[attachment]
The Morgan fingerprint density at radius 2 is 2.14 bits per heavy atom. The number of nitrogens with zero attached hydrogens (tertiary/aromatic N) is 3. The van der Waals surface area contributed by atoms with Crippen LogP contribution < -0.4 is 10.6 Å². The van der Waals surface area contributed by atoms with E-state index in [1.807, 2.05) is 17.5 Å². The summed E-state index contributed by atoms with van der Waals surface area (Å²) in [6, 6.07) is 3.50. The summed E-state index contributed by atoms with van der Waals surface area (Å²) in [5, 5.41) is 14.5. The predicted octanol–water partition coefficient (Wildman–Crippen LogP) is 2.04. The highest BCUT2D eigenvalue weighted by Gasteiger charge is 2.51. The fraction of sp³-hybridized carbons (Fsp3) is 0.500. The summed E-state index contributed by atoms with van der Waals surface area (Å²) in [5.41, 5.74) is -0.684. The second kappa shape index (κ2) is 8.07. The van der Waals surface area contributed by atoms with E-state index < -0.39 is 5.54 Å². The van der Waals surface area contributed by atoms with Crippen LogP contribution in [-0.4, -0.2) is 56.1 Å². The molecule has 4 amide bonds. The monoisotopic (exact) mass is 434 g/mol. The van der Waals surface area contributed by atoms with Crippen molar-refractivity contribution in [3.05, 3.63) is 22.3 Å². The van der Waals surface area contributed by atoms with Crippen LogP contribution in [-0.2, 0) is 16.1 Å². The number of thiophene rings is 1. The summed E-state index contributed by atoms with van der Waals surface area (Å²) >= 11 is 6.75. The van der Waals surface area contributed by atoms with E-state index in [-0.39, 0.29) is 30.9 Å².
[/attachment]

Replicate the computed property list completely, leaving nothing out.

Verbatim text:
The Morgan fingerprint density at radius 2 is 2.14 bits per heavy atom. The number of nitrogens with zero attached hydrogens (tertiary/aromatic N) is 3. The van der Waals surface area contributed by atoms with Crippen LogP contribution < -0.4 is 10.6 Å². The van der Waals surface area contributed by atoms with E-state index in [1.807, 2.05) is 17.5 Å². The summed E-state index contributed by atoms with van der Waals surface area (Å²) in [6, 6.07) is 3.50. The summed E-state index contributed by atoms with van der Waals surface area (Å²) in [5, 5.41) is 14.5. The predicted octanol–water partition coefficient (Wildman–Crippen LogP) is 2.04. The highest BCUT2D eigenvalue weighted by Gasteiger charge is 2.51. The fraction of sp³-hybridized carbons (Fsp3) is 0.500. The summed E-state index contributed by atoms with van der Waals surface area (Å²) in [5.41, 5.74) is -0.684. The second kappa shape index (κ2) is 8.07. The van der Waals surface area contributed by atoms with E-state index < -0.39 is 5.54 Å². The van der Waals surface area contributed by atoms with Crippen LogP contribution in [-0.4, -0.2) is 56.1 Å². The molecule has 4 amide bonds. The monoisotopic (exact) mass is 434 g/mol. The van der Waals surface area contributed by atoms with Crippen molar-refractivity contribution in [3.05, 3.63) is 22.3 Å². The van der Waals surface area contributed by atoms with Crippen LogP contribution in [-0.2, 0) is 16.1 Å². The number of thiophene rings is 1. The summed E-state index contributed by atoms with van der Waals surface area (Å²) >= 11 is 6.75. The van der Waals surface area contributed by atoms with E-state index in [-0.39, 0.29) is 30.9 Å².